The land starts talking before we arrive
at my grandmother’s house:
the scritch-scratch of the jagged stones on
the gravel road as it separates from the paved black.
The barbed wire coils up to the gray sky.
The hills undulate like grassy waves.
I won’t tell the people in town what it’s like,
the ones who look at us out of the corners
of their eyes when we drive in.
Even the shield of my mother’s white skin isn’t enough.
Government land, I hear,
along the floorboards of the small grocery store
into my ten year old ears.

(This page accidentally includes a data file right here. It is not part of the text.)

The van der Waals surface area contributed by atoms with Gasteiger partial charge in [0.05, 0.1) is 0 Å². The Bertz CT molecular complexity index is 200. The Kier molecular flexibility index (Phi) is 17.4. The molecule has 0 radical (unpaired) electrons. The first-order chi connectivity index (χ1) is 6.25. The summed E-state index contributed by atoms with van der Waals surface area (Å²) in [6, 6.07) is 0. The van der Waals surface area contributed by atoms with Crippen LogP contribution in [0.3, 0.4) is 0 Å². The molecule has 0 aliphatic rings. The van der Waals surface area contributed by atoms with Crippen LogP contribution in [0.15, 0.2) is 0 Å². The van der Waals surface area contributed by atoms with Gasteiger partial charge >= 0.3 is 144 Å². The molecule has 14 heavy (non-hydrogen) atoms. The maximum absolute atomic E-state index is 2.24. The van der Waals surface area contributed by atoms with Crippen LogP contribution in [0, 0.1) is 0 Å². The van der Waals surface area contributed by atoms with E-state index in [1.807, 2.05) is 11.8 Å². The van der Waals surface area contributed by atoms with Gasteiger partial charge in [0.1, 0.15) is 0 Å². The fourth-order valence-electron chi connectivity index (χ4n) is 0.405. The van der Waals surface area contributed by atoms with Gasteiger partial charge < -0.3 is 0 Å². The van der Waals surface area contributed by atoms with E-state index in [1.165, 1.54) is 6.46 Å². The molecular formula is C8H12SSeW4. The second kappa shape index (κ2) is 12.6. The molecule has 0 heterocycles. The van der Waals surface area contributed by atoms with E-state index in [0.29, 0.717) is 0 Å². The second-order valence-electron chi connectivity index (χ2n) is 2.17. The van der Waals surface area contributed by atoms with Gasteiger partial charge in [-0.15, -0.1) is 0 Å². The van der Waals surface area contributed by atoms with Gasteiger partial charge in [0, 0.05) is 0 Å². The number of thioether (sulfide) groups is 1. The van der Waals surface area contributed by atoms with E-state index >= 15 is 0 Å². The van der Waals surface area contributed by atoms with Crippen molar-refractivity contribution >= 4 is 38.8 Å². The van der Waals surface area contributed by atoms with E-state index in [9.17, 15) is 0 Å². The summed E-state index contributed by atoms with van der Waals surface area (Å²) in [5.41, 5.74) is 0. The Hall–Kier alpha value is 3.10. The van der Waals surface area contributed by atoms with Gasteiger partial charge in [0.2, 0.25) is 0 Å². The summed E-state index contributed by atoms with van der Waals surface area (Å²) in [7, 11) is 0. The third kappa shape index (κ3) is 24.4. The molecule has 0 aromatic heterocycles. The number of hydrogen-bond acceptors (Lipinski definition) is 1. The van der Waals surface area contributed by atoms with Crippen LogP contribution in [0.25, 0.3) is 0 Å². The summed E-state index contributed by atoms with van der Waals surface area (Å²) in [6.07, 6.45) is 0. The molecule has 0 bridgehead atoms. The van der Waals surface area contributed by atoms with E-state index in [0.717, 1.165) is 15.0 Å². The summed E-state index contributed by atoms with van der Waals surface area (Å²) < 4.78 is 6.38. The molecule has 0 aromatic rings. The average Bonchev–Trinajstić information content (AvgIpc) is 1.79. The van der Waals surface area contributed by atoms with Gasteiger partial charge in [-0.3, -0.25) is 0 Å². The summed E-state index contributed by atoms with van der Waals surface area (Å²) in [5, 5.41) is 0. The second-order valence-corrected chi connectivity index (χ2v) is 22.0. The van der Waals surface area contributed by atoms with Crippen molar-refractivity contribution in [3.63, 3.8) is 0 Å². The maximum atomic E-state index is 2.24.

My father looks straight ahead.
He smiles different here.
I won’t tell them about the giant pine tree in the front yard
and how I climbed
the ladder of branches
till I was sitting in the sky.
I won’t tell them about the river that
moves with the wind
and the smooth stones,
shining like scarabs
that I collected to